Carlos Francisco Parra earned his doctoral degree in history from the University of Southern California where he researched Latino cultural formation in metropolitan Los Angeles and throughout the U.S.-Mexican borderlands. Prior to his studies in the heart of Latina/o/x Los Angeles, Parra earned his B.A. in Secondary Education with a specialization in History and Bicultural/Bilingual Education at the University of Arizona and an M.A. in History at the University of New Mexico. In addition to serving as a Ronald McNair Scholar at the University of Arizona, Parra has also served as a fellow in the Smithsonian Institution’s Latino Museum Studies Program (2017) and a Graduate Student Research Fellow at the National Museum of American History (2018).
Parra’s published research covers topics ranging from the origins of the first U.S.-Mexican border fences in Southern Arizona, the cultural assimilation of ethnic Mexican students in the early New Mexico public school system and is currently researching the cultural history of Spanish-language television in greater Latino Los Angeles. While Spanish-language TV was not born in Southern California, the success of Univision KMEX Channel 34 and Telemundo KVEA Channel 52 in metropolitan L.A. (with its sizeable ethnic Mexican population) propelled the transnational industry’s expansion into other Latino markets in New York, Miami, Chicago, and throughout the United States. As some of the most consumed media outlets in the U.S., Univision and Telemundo played key roles in shaping the cultural formation of Latinos in the second half of the twentieth century.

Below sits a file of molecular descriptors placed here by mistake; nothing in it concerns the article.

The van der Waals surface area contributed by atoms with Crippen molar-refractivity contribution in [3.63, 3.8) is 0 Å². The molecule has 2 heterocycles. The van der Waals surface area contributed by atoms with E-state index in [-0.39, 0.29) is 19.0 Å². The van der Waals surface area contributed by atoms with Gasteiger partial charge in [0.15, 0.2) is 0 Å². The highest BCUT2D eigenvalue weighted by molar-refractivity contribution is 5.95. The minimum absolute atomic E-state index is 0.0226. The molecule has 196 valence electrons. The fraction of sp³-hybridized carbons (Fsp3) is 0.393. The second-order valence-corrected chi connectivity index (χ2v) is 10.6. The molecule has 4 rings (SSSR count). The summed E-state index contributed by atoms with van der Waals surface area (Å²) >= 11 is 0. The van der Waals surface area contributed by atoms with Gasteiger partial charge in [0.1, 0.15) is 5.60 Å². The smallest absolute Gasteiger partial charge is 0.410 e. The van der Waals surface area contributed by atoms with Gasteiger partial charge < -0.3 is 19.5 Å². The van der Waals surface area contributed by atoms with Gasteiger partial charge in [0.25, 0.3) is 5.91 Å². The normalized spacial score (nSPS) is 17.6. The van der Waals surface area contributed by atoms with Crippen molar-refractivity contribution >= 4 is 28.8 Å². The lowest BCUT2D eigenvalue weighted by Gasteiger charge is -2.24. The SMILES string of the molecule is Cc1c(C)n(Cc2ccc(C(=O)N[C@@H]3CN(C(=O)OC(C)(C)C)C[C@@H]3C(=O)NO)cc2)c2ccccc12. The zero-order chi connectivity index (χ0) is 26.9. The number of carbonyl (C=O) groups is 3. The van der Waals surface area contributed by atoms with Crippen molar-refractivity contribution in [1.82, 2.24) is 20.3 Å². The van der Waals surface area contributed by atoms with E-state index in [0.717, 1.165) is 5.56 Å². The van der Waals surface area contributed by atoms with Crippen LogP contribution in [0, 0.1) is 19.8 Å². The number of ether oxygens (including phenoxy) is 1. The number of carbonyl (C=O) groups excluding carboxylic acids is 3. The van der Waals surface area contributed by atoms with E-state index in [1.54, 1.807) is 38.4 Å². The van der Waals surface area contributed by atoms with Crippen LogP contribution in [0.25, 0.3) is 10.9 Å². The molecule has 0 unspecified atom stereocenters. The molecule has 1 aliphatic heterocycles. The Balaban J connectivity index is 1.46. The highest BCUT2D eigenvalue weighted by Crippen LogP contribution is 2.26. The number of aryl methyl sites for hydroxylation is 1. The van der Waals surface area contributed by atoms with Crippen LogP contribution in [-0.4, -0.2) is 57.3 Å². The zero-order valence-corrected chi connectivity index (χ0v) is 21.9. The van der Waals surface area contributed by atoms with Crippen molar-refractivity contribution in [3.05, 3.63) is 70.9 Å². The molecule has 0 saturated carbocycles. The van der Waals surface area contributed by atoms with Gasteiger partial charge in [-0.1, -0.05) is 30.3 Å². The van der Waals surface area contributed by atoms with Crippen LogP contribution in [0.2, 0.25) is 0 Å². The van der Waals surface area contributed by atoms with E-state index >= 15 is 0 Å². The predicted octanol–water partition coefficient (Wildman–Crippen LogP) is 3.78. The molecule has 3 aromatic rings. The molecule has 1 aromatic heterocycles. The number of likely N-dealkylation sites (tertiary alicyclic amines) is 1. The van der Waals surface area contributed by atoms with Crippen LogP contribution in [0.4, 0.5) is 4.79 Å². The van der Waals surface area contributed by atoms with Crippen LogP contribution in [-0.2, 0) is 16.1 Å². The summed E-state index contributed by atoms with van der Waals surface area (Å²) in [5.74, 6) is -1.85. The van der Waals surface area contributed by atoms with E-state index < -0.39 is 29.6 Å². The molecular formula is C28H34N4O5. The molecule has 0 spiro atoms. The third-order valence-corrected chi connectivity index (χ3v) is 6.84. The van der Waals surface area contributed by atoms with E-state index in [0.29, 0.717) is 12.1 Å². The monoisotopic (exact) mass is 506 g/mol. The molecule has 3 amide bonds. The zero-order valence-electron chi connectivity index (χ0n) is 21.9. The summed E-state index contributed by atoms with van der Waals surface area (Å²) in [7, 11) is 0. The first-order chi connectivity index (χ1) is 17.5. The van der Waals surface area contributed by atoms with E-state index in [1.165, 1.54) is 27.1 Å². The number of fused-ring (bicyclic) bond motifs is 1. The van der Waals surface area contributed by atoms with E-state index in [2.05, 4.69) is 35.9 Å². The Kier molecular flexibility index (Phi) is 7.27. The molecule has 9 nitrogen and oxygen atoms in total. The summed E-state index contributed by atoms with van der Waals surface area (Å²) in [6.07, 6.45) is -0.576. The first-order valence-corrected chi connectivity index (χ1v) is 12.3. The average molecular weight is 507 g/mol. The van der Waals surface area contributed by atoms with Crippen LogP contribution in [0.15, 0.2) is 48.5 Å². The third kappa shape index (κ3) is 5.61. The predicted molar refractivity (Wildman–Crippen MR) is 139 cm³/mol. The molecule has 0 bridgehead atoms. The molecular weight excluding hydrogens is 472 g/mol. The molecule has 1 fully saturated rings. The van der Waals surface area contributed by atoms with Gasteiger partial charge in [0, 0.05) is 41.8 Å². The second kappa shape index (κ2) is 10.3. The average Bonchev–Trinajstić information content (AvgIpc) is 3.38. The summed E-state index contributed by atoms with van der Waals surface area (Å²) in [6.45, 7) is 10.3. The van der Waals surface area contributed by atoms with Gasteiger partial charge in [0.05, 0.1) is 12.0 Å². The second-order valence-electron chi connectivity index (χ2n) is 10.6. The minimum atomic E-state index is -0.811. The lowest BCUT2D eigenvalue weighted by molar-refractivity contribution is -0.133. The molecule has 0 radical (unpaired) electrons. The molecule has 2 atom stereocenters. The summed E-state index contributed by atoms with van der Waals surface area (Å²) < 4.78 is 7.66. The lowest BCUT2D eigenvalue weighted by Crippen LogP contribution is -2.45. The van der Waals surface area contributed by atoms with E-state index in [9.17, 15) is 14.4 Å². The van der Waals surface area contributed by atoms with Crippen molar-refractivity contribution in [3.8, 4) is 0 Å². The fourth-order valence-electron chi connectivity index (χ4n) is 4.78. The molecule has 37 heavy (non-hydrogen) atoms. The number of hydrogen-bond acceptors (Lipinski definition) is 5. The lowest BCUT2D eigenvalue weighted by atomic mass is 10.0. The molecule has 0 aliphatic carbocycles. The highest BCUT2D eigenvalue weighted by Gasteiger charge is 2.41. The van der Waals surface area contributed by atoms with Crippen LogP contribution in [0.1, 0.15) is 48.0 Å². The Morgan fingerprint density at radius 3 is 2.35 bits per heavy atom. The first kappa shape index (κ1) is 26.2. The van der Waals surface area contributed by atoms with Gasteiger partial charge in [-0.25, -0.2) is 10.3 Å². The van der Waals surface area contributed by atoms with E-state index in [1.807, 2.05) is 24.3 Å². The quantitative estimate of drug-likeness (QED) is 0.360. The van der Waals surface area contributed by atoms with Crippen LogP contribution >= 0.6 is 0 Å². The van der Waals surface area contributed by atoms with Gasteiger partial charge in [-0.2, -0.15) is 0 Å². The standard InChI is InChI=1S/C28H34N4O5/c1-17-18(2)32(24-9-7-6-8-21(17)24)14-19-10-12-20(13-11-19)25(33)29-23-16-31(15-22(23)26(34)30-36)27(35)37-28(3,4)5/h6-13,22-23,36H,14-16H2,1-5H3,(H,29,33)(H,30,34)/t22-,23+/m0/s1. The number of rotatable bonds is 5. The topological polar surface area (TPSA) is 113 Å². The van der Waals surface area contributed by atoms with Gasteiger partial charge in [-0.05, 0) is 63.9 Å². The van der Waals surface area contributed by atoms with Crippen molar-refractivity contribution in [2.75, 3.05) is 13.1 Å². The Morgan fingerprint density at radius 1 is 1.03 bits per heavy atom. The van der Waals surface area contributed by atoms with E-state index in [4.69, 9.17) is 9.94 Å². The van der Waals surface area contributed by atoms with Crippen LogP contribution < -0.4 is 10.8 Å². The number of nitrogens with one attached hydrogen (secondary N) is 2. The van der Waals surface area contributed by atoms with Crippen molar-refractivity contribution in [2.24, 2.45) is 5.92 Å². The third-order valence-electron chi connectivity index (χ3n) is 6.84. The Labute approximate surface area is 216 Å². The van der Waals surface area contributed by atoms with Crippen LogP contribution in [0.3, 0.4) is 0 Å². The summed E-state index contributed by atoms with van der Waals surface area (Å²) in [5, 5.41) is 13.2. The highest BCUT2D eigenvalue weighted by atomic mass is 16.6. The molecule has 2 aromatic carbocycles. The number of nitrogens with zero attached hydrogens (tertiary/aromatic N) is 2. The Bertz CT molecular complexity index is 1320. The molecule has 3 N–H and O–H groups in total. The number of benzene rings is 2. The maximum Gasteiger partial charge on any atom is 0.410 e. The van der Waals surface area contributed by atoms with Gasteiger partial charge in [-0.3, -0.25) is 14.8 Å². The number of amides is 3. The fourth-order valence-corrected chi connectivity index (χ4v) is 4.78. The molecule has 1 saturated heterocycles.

University of Southern California: Ph.D., History 2021
University of Southern California: M.A., History 2016
University of New Mexico: M.A., History 2013
University of Arizona: B.A., Secondary Education with an Emphasis in History 2009
Areas of Expertise (7)
Chicana/o/x and Latina/o/x History
Race and Ethnicity in the U.S.
Modern Mexico (post-1821)
C. L. Sonnichsen Award, Arizona Historical Society (professional)
Erasmus Circle Scholars Award, University of Arizona College of Education (professional)
2008 - 2009
Hispanic Scholarship Fund Award (professional)
2008 - 2009
UA Hispanic Alumni Scholarship Award (professional)
2006 - 2009
- Member : Organization of American Historians, 2020 - Present
- Member : Pacific Coast Branch of the American Historical Association 2017 - Present
- Mandarin Chinese (conversational)
Lessons in Americanization: Educational Attainment and Internal Colonialism in Albuquerque Public Schools, 1879–1942New Mexico Historical Review
Vol. 91, no. 2., 2016
Valientes Nogalenses: The 1918 Battle Between the U.S. and Mexico That Transformed Ambos NogalesJournal of Arizona History
Vol. 51, no. 1., 2010